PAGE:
It will assuredly not quell controversy surrounding the Securities and Exchange Commission’s use of in-house judicial proceedings, but an opinion this week by the U.S. Court of Appeals for the D.C. Circuit is the first by an appellate court to uphold the legality of those administrative proceedings.
The ruling quashes an appeal brought before it on the grounds that the Commission’s in-house judges are unconstitutional because they were not appointed by the President and confirmed by Congress.
In September 2012, the SEC charged investment adviser Ray Lucia, Sr., a nationally syndicated radio personality and financial advice author, with “spreading misleading information” about an investment strategy he and his company touted at a series of investment seminars. An in-house judge upheld those charges, as did an appeal brought before SEC commissioners. Lucia was barred from the industry and fined $300,000.
The SEC’s Division of Enforcement had alleged that Lucia and his company promoted his “Buckets of Money” wealth management strategy, purporting that it would provide inflation-adjusted income to retirees while protecting and even increasing their retirement savings. It claims that Lucia, despite public claims to the contrary, “performed scant, if any, actual backtesting of the strategy.
Backtesting is the process of evaluating a strategy or model by applying it to historical data. Lucia admitted during the SEC’s investigation that the only testing his firm actually performed were some calculations made in the late 1990s (copies of which no longer exist) and two two-page spreadsheets.
In October 2015, Republican commissioners Dan Gallager and Michael Piwowar dissented from the enforcement action when it was brought before them on appeal. “Unfortunately, the Commission majority has taken a relatively straightforward set of facts and needlessly engaged in ‘rulemaking by opinion,’” they wrote, adding that the majority opinion “creates from whole cloth specific requirements for advertisements that include the word ‘backtest.”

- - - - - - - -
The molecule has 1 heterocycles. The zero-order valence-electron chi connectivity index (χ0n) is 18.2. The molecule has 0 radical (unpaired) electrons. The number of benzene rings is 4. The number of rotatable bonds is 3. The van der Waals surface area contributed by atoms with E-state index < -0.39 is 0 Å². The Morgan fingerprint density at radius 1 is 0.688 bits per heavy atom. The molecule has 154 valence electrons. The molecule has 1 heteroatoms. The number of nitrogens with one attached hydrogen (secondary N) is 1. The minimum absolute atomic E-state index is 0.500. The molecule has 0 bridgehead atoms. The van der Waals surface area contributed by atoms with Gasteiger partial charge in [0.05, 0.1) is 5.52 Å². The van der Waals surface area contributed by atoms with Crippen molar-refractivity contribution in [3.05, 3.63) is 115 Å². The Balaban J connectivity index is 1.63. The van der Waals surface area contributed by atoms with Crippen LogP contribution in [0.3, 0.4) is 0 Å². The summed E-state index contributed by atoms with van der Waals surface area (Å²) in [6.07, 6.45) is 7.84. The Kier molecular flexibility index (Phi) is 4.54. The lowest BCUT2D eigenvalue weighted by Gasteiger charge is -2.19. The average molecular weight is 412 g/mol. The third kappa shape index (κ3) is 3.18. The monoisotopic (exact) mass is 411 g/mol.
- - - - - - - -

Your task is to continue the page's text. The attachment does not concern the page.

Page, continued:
They added: “The respondents have raised important issues with respect to whether the administrative law judge overseeing the proceeding was appointed in a manner consistent with the Appointments Clause of the Constitution. Even though the Commission is free to express its views on Constitutional issues, we recognize and believe it is appropriate that… federal judges ultimately resolve this issue.”
Lucia cited the Appointments Clause in his legal challenge, arguing that the SEC’s administrative law judges were not nominated by the President, nor were they confirmed with the “advice and consent” of the Senate.
The D.C. Circuit ruling dismissed the constitutional challenge, opining that the SEC judges were, in essence, employees of the agency rather than “inferior officers” or an independent judiciary function. Final decisions and actions still rest with politically accountable commissioners, it said.
The opinion cites a 1961 reorganization plan for the Federal Trade Commission, drafted by President John F. Kennedy. Its goal was to provide “for greater flexibility in the handling of the business before the Commission,” and “relieve the Commissioners from the necessity of dealing with many matters of lesser importance and thus conserve their time for the consideration of major matters of policy and planning.” The SEC, it said, has similar powers of delegation with administrative proceedings and retains the ability to accept, reject, or alter any ruling upon appeal.